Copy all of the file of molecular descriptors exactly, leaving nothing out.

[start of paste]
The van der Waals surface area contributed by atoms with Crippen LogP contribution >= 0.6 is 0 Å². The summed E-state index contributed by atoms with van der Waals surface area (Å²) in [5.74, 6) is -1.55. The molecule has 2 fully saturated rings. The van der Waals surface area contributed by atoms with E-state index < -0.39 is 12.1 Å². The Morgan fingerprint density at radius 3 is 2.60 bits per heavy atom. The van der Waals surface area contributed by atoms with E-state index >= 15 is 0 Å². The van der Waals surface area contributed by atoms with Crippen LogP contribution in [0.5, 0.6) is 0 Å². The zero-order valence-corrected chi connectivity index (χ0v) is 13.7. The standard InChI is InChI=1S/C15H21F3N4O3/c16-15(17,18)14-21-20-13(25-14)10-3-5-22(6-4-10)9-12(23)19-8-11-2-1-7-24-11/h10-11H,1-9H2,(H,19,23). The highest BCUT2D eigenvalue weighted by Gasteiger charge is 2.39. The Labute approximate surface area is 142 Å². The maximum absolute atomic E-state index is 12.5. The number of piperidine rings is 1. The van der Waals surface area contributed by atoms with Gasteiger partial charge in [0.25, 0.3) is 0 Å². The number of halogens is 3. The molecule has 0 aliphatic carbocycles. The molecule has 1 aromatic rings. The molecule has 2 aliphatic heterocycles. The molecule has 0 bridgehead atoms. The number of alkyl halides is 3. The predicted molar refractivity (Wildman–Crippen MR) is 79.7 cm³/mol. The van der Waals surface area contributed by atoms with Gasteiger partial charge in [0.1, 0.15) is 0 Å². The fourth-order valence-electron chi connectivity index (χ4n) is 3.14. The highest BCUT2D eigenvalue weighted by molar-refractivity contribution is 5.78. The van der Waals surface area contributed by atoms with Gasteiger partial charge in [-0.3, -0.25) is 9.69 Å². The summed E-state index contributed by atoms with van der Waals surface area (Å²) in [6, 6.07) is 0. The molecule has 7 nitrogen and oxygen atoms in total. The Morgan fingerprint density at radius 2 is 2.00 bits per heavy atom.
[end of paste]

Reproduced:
The van der Waals surface area contributed by atoms with Crippen LogP contribution >= 0.6 is 0 Å². The summed E-state index contributed by atoms with van der Waals surface area (Å²) in [5.74, 6) is -1.55. The molecule has 2 fully saturated rings. The van der Waals surface area contributed by atoms with E-state index < -0.39 is 12.1 Å². The Morgan fingerprint density at radius 3 is 2.60 bits per heavy atom. The van der Waals surface area contributed by atoms with E-state index >= 15 is 0 Å². The van der Waals surface area contributed by atoms with Crippen LogP contribution in [0.5, 0.6) is 0 Å². The zero-order valence-corrected chi connectivity index (χ0v) is 13.7. The standard InChI is InChI=1S/C15H21F3N4O3/c16-15(17,18)14-21-20-13(25-14)10-3-5-22(6-4-10)9-12(23)19-8-11-2-1-7-24-11/h10-11H,1-9H2,(H,19,23). The highest BCUT2D eigenvalue weighted by Gasteiger charge is 2.39. The Labute approximate surface area is 142 Å². The maximum absolute atomic E-state index is 12.5. The number of piperidine rings is 1. The van der Waals surface area contributed by atoms with Gasteiger partial charge in [0.25, 0.3) is 0 Å². The number of halogens is 3. The molecule has 0 aliphatic carbocycles. The molecule has 1 aromatic rings. The molecule has 2 aliphatic heterocycles. The molecule has 0 bridgehead atoms. The number of alkyl halides is 3. The predicted molar refractivity (Wildman–Crippen MR) is 79.7 cm³/mol. The van der Waals surface area contributed by atoms with Gasteiger partial charge in [0.1, 0.15) is 0 Å². The fourth-order valence-electron chi connectivity index (χ4n) is 3.14. The highest BCUT2D eigenvalue weighted by molar-refractivity contribution is 5.78. The van der Waals surface area contributed by atoms with Gasteiger partial charge in [-0.3, -0.25) is 9.69 Å². The summed E-state index contributed by atoms with van der Waals surface area (Å²) in [6, 6.07) is 0. The molecule has 7 nitrogen and oxygen atoms in total. The Morgan fingerprint density at radius 2 is 2.00 bits per heavy atom.